Appearing before the Commons Committee on Environment and Sustainable Development last year, Carleton University paleoclimatologist Professor Tim Patterson testified, 'There is no meaningful correlation between CO2 levels and Earth's temperature over this [geologic] time frame. In fact, when CO2 levels were over ten times higher than they are now, about 450 million years ago, the planet was in the depths of the absolute coldest period in the last half billion years.' Patterson asked the committee, 'On the basis of this evidence, how could anyone still believe that the recent relatively small increase in CO2 levels would be the major cause of the past century's modest warming?'

Patterson concluded his testimony by explaining what his research and 'hundreds of other studies' reveal: on all time scales, there is very good correlation between Earth's temperature and natural celestial phenomena such changes in the brightness of the Sun.

Dr. Boris Winterhalter, former marine researcher at the Geological Survey of Finland and professor in marine geology, University of Helsinki, takes apart Gore's dramatic display of Antarctic glaciers collapsing into the sea. 'The breaking glacier wall is a normally occurring phenomenon which is due to the normal advance of a glacier,' says Winterhalter. 'In Antarctica the temperature is low enough to prohibit melting of the ice front, so if the ice is grounded, it has to break off in beautiful ice cascades. If the water is deep enough icebergs will form.'

Dr. Wibjrn Karln, emeritus professor, Dept. of Physical Geography and Quaternary Geology, Stockholm University, Sweden, admits, 'Some small areas in the Antarctic Peninsula have broken up recently, just like it has done back in time. The temperature in this part of Antarctica has increased recently, probably because of a small change in the position of the low pressure systems.'

But Karln clarifies that the 'mass balance' of Antarctica is positive - more snow is accumulating than melting off. As a result, Ball explains, there is an increase in the 'calving' of icebergs as the ice dome of Antarctica is growing and flowing to the oceans. When Greenland and Antarctica are assessed together, 'their mass balance is considered to possibly increase the sea level by 0.03 mm/year - not much of an effect,' Karln concludes.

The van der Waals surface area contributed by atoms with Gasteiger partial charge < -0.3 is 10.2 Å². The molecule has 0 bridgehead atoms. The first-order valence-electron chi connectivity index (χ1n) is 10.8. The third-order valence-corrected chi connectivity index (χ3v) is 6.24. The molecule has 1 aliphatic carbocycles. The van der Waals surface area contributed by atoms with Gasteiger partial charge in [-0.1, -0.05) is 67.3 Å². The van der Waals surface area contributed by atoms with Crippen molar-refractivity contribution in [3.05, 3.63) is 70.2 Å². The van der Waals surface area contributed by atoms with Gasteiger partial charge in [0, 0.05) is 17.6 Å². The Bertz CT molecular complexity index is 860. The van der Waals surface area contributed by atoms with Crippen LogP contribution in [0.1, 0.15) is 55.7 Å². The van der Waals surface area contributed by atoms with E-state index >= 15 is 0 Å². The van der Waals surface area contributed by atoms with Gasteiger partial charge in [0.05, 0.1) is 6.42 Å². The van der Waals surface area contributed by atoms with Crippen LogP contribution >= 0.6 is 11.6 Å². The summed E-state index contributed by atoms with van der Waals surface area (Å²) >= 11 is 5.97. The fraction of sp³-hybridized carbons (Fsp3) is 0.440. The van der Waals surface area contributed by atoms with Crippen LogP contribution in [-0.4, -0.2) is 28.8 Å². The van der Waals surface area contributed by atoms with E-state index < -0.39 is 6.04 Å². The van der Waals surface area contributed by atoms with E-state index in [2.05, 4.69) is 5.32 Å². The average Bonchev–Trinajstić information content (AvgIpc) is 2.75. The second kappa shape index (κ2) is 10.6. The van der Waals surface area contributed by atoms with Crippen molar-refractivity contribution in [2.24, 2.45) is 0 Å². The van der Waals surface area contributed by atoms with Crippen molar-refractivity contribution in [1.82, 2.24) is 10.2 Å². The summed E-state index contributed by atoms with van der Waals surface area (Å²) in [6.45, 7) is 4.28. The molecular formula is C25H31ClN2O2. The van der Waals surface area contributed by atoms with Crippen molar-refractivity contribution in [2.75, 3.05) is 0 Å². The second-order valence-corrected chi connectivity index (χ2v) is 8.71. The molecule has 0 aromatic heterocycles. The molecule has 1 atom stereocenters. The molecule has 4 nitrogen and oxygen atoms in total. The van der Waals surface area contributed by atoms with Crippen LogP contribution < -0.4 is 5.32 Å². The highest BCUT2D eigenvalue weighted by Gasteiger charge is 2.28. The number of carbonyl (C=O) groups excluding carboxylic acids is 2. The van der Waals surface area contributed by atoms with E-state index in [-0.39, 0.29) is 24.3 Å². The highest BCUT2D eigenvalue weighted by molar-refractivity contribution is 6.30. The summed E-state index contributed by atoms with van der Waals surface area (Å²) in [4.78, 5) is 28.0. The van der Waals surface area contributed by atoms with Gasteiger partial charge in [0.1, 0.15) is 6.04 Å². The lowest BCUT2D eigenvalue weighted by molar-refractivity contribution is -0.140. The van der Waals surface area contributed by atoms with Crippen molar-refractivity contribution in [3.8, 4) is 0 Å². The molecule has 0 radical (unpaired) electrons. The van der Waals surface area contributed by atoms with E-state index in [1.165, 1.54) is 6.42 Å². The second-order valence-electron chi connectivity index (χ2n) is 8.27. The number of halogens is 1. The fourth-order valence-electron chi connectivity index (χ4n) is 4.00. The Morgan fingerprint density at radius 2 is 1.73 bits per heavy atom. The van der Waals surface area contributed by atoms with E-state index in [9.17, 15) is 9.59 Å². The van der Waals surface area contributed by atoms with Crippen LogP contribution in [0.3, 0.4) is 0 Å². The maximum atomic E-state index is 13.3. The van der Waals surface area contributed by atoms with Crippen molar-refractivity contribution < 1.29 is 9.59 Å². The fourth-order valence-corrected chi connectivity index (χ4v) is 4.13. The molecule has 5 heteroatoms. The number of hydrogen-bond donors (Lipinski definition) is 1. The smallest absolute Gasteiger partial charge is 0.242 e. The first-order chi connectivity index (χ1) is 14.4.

The Antarctica has survived warm and cold events over millions of years. A meltdown is simply not a realistic scenario in the foreseeable future."

Monday, June 12, 2006

Techdirt: Forget Messing With Vonage, Skype's Free Calls Plan Messes With The FCC

Techdirt: Forget Messing With Vonage, Skype's Free Calls Plan Messes With The FCC:

"Forget Messing With Vonage, Skype's Free Calls Plan Messes With The FCC
from the come-and-get-us? dept

Last month, we wondered if Skype's surprising move to free up all local calls to US and Canadian phone lines was simply an attempt to sink the Vonage IPO (if so, perhaps it was mission accomplished). However, in light of the news that an Appeals Court has upheld rules that apply CALEA wiretapping laws to VoIP, Tim Lee is wondering if the move has a lot more to do with avoiding wiretapping regulation. First off, by being free, the company can make a stronger argument that the rules shouldn't apply, as it doesn't quite fall under the 'quacks like a duck' test, the FCC likes so much. However, the second argument Tim makes is that, when push comes to shove, Skype might just threaten to turn off SkypeOut, rather than comply -- and the larger the userbase at that point (free or not), the angrier those folks are likely to be, potentially creating a larger political problem for those supporting CALEA enforcement on Skype. Pretty sneaky, if true, but either way it could make for an interesting battle in the next year or so."

Doctors call for 'fat tax' on Coca-Cola and Pepsi | the Daily Mail

Doctors call for 'fat tax' on Coca-Cola and Pepsi | the Daily Mail

Doctors will this week declare war on America's soft drinks industry by calling for a 'fat tax' to combat the nation's obesity epidemic.

Delegates at the powerful American Medical Association's annual conference will demand a levy on the sweeteners put in sugary drinks to pay for a massive public health education campaign.

They will also call for the amount of salt added to burgers and processed foods to be halved.

The moves come as U.S. doctors - like their British counterparts - are becoming increasingly alarmed at the growing number of deaths linked to obesity.

The resolution will put doctors on a collision course with Coca-Cola and Pepsi, plus the likes of McDonald's and Burger King.

Sales of soft drinks in U.S. schools are in decline ahead of the introduction of guidelines allowing only healthier low-calorie drinks, plus milk and certain fruit juices, over the next two years.

But the medical association wants to go further. Delegates at its Chicago conference are gunning in particular for high fructose corn syrup, the sweetener which is added to everything from ketchup to cola.